Tuesday, December 27, 2016
A Lost Christmas Greeting
Inspired by a blogging friend who rescues "orphan" photos from antique stores in a quest to reunite them with current-day family members, my eyes were opened to the possibilities waiting to be found in the back bins of such local outlets near my home. One day, I went wandering. Admittedly, I had visions of finding lots of cartes de visite, exquisitely labeled with full names, dates and locations, making the genealogical sleuth's job effortless.
All I found was a cabinet card of a mustachioed dude from Kansas. And this Christmas album.
Apparently a Christmas gift, it did include names and vague references to locations. And it definitely included a date: Christmas of 1936.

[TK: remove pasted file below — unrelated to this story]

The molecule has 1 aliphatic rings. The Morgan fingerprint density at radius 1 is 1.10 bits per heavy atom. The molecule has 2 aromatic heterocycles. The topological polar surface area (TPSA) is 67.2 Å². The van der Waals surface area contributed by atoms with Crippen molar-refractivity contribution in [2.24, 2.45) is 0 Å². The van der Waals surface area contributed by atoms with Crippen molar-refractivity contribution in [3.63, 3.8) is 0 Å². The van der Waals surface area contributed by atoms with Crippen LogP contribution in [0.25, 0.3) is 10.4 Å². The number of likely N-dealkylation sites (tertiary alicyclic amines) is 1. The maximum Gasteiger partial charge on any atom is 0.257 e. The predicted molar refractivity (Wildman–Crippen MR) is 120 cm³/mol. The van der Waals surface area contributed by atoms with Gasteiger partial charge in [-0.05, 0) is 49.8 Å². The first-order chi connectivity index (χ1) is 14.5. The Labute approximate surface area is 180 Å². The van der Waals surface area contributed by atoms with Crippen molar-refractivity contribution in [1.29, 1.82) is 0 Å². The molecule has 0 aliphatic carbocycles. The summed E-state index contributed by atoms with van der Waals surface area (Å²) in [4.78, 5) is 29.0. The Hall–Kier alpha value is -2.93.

Such a small volume it was: only five inches tall, and just under eight inches wide. Each page was just large enough to include only one—or sometimes two—photographs. What made it charming was the commentary added alongside each picture. The white-inked monologue told just enough of the family's story to draw me in—yet not enough to allow me to figure out just who these people were.
The book offered a tantalizing proposition. I, a total stranger to these people, could buy the album and follow the hints to piece together a picture of just who these people might have been. With that simple act, I became the new owner of a 1936 Christmas greeting album sent from Harry and Alice to an unknown someone whose eventual estate sale in northern California landed the lost message in my hands. And there began the process of determining just who Harry and Alice—and their accompanying family and friends—might have been.